Opacifier

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An opacifier is a substance added to a material in order to make the ensuing system opaque. An example of a chemical opacifier is tin dioxide (SnO2), which is used to opacify ceramic glazes.[1]

Opacifiers must have a refractive index (RI) substantially different from the system. Conversely, clarity may be achieved in a system by choosing components with very similar refractive indices.[2]

Opacifiers must also form small particles in the system. Opacifiers are generally inert.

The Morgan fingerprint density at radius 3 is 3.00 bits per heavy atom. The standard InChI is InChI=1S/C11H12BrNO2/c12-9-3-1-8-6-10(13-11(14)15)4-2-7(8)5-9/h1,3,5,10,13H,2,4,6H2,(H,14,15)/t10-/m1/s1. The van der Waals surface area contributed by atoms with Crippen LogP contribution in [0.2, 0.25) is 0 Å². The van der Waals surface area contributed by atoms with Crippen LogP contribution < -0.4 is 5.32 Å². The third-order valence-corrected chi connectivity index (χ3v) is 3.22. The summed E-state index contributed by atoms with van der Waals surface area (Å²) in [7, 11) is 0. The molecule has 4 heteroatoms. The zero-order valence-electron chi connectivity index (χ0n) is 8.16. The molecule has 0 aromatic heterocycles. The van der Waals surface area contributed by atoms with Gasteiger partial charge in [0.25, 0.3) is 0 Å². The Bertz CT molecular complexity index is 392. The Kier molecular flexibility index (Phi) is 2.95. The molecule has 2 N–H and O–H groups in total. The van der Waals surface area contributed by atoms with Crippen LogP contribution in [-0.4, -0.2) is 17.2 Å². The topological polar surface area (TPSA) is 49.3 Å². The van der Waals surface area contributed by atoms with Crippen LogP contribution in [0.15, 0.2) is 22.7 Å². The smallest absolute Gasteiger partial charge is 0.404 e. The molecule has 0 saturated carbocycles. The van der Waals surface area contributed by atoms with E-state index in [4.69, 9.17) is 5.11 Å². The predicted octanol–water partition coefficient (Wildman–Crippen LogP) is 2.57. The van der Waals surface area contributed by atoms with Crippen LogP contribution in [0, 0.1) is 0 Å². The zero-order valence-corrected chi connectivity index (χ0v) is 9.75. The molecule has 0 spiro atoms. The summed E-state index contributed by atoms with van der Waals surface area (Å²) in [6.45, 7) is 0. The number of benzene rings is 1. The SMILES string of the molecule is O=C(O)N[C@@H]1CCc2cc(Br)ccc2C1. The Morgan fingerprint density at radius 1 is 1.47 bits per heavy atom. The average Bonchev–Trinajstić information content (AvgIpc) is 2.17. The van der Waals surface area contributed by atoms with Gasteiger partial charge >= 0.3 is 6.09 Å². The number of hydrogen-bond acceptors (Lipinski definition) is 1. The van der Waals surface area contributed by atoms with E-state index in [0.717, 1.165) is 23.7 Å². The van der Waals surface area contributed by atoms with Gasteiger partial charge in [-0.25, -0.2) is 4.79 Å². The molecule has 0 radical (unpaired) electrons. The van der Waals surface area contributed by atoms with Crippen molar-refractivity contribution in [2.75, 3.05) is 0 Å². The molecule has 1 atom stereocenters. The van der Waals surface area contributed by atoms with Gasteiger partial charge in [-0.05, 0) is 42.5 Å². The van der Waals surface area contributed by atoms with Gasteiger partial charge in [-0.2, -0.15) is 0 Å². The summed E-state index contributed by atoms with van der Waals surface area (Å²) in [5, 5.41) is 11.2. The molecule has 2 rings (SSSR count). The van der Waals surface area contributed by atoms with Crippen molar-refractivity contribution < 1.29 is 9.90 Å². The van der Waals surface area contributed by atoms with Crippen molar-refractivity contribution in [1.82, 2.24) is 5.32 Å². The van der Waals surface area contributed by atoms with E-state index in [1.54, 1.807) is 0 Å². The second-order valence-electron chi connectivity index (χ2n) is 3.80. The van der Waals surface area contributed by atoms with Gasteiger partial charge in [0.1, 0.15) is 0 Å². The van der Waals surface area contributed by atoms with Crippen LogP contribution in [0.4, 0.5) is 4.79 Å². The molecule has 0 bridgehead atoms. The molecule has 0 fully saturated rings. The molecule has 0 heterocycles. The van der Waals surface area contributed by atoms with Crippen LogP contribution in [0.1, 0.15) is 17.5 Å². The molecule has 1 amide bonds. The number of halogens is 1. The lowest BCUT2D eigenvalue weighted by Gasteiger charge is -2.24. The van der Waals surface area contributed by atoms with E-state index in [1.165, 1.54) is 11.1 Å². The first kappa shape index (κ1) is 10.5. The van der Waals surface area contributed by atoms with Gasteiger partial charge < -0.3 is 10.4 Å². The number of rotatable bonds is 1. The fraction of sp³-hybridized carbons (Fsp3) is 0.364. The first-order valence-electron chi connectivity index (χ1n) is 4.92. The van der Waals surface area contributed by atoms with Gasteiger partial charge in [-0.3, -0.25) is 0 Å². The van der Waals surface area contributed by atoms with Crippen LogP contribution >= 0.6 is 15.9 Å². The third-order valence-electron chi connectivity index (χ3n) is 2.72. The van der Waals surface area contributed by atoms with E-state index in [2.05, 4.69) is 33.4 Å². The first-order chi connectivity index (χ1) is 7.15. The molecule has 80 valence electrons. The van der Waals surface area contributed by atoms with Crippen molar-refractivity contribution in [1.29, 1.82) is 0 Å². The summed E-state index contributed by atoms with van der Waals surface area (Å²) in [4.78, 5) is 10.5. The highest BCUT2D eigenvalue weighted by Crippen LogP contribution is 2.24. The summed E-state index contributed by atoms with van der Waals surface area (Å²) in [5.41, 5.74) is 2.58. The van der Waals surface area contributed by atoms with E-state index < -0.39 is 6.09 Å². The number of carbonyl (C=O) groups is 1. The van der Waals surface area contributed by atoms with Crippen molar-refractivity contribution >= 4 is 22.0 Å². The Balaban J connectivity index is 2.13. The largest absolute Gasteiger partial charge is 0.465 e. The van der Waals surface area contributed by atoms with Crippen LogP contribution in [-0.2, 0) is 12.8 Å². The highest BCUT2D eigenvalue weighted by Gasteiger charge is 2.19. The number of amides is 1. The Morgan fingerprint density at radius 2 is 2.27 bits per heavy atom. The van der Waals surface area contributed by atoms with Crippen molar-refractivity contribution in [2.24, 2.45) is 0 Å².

Sometimes opacifiers are added to medical implants to make them visible under X-ray imaging. This is especially true in the case of most polymers which are often unrecognizable in the body when viewed using X-rays.

In solid (composite) rocket motors, the primary method of heat transfer into the propellant grain from the combustion process is by radiation, and opacifiers such as "lamp black" may be added to the propellant mixture to ensure the heat does not penetrate far below the surface of the grain, which could cause detonation.

References

  1. Tin Oxide ( SnO2 ) Stannic Oxide – Properties and Applications, The A to Z of Materials.
  2. Raghavan, V. (2004). Materials Science and Engineering: A First Course. India: Prentice Hall. ISBN 8120324552.

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